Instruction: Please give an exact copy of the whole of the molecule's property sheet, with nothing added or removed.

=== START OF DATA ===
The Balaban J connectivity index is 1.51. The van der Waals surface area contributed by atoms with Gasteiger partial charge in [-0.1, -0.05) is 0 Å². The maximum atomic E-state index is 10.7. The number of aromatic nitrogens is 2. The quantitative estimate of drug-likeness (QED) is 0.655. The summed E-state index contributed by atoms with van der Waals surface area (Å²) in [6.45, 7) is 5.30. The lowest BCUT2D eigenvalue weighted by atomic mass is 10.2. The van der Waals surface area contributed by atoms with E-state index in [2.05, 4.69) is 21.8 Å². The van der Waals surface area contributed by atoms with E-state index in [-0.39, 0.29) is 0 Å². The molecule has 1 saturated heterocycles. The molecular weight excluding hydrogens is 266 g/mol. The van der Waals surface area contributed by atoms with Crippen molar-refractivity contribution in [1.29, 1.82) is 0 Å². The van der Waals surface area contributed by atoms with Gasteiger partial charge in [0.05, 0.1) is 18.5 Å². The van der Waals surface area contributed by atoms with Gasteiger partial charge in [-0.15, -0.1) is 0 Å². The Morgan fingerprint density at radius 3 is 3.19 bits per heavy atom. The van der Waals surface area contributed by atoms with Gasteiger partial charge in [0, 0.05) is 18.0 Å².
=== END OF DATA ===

The Balaban J connectivity index is 1.51. The van der Waals surface area contributed by atoms with Gasteiger partial charge in [-0.1, -0.05) is 0 Å². The maximum atomic E-state index is 10.7. The number of aromatic nitrogens is 2. The quantitative estimate of drug-likeness (QED) is 0.655. The summed E-state index contributed by atoms with van der Waals surface area (Å²) in [6.45, 7) is 5.30. The lowest BCUT2D eigenvalue weighted by atomic mass is 10.2. The van der Waals surface area contributed by atoms with E-state index in [2.05, 4.69) is 21.8 Å². The van der Waals surface area contributed by atoms with E-state index in [-0.39, 0.29) is 0 Å². The molecule has 1 saturated heterocycles. The molecular weight excluding hydrogens is 266 g/mol. The van der Waals surface area contributed by atoms with Crippen molar-refractivity contribution in [1.29, 1.82) is 0 Å². The van der Waals surface area contributed by atoms with Gasteiger partial charge in [0.05, 0.1) is 18.5 Å². The van der Waals surface area contributed by atoms with Gasteiger partial charge in [-0.15, -0.1) is 0 Å². The Morgan fingerprint density at radius 3 is 3.19 bits per heavy atom. The van der Waals surface area contributed by atoms with Gasteiger partial charge in [0, 0.05) is 18.0 Å².